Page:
A semi-analytic method for predicting local instability, global bifurcation, and the onset of chaotic motion in a multi-point mooring system is developed. Large geometric nonlinearities and combined periodic waves and steady current are considered. It is shown that a stability analysis based on the approximate solution of the strongly nonlinear ocean system can serve as an efficient predictor for the nonlinear behavior, thus reducing numerical search efforts for global instability and chaotic response regions.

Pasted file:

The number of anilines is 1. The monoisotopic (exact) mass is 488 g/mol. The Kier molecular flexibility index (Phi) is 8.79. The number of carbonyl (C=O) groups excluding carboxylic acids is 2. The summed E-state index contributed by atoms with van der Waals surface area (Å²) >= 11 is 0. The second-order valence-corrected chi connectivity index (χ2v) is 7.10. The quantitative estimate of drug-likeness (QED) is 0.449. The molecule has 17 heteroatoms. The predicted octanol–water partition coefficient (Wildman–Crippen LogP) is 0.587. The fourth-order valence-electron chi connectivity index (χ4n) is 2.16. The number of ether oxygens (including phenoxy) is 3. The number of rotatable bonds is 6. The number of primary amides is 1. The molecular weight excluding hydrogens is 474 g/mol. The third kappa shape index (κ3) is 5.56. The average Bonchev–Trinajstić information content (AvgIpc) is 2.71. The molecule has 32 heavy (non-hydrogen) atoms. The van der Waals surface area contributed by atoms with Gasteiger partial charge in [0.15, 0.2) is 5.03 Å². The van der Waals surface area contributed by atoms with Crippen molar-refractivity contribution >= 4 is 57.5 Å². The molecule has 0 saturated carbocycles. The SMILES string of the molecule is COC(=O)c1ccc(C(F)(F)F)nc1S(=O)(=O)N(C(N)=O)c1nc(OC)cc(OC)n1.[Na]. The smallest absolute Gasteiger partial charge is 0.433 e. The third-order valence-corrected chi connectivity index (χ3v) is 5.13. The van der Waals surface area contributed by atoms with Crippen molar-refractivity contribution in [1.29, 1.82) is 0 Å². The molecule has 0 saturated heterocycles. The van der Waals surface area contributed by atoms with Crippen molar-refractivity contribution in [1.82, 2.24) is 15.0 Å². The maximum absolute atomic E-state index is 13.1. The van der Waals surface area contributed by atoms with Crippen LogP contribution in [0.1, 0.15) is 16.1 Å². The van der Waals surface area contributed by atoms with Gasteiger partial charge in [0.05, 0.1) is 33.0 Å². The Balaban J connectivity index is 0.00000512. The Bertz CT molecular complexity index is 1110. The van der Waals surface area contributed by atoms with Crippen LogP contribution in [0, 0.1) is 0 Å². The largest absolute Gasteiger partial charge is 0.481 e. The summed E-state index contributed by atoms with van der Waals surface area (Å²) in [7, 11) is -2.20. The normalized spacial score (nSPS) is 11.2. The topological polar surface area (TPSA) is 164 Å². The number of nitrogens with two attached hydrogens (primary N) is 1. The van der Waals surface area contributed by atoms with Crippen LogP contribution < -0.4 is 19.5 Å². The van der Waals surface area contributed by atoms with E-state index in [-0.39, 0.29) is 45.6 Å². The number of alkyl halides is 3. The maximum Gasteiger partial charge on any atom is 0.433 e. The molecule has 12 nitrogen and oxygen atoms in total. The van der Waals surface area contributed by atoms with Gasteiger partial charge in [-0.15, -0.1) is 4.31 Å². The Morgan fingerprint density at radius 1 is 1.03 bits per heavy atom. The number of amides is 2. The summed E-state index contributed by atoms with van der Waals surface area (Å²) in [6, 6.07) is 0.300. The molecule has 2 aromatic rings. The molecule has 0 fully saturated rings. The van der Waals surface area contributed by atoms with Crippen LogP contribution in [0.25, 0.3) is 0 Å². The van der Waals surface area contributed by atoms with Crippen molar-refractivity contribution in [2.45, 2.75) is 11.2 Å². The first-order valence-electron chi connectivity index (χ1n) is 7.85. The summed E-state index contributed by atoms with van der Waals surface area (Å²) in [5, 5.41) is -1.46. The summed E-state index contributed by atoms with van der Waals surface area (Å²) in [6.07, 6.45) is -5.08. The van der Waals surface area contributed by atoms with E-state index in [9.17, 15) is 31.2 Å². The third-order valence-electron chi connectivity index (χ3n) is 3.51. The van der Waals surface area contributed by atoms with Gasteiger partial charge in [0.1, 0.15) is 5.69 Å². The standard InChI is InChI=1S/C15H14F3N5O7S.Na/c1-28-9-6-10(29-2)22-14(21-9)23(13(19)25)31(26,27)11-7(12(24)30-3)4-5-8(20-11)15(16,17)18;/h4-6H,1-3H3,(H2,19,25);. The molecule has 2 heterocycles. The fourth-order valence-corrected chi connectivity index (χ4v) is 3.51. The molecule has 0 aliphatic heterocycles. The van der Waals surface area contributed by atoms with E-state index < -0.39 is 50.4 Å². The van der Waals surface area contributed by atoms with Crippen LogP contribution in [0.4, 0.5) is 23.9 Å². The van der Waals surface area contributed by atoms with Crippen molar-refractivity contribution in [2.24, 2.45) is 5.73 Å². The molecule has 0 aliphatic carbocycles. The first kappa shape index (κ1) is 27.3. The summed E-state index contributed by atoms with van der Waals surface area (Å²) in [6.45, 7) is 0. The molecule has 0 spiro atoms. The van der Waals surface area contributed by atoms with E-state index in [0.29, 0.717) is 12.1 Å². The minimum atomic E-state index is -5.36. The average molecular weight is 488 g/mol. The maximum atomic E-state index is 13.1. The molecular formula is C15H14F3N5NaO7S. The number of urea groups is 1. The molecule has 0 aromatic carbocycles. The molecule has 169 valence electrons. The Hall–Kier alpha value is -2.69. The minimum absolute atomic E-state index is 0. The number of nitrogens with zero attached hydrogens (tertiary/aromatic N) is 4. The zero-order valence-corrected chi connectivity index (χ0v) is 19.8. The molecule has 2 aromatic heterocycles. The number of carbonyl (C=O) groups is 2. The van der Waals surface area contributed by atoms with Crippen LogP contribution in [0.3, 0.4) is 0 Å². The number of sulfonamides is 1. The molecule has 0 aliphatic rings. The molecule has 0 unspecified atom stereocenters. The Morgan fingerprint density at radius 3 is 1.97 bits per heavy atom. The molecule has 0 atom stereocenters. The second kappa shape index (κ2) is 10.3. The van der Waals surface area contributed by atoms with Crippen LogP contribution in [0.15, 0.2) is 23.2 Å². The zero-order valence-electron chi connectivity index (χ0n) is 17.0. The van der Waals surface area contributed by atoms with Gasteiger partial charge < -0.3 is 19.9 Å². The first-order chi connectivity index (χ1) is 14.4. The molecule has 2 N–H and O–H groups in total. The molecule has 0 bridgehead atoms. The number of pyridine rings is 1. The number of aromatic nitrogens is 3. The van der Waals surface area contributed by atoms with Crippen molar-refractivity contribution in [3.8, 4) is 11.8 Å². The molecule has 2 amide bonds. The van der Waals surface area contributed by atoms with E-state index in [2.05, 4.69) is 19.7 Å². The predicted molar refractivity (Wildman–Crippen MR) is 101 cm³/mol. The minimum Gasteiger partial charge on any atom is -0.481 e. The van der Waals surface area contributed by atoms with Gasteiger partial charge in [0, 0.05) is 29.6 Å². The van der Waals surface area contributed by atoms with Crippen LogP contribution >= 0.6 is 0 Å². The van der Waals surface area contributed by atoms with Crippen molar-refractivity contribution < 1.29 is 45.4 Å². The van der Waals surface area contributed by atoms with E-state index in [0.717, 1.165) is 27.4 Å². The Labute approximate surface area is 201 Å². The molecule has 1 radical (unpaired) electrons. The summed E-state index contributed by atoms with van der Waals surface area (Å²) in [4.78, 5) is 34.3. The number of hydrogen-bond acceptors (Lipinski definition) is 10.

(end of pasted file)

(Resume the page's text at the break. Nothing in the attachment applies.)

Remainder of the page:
With the increasing depth in exploration and production of oil and gas, there is a compelling need for compliant ocean systems. Chaotic response has been recently observed in various nonlinear single-point mooring systems [Thompson, et al. 1984; Papoulias and Bernistas 1988]. Multipoint or spread mooring systems in deep water, in addition to material discontinuities have a distinct planar geometric nonlinearity associated with large mooring line angles. These systems are characterized by a unique equilibrium position and a strong nonlinearity described by a monotone increasing restoring force. While weakly nonlinear systems have been studied extensively using both classical and modern approaches [Nayfeh and Mook 1979; Guckenheimer and Holmes 1983], studies of complex single equilibrium point systems with strong nonlinearities are limited. Some numerical investigations of systems exhibiting similar nonlinear properties have revealed complex behavior including bifurcations, coexistence of attractors, and sensitivity to initial conditions. Examples of such systems are the biased hardening Duffing equation [Ueda 1980] and single equilibrium systems in which the restoring force is described by a power series or an exponential function [Bishop and Virgin 1988]. This paper describes the analysis of a floating structure with a symmetric multi-point mooring assembly (Fig. 1). In order to isolate the effect of geometric nonlinearity, linearized drag is employed and stiffness of a taut continuous form is assumed.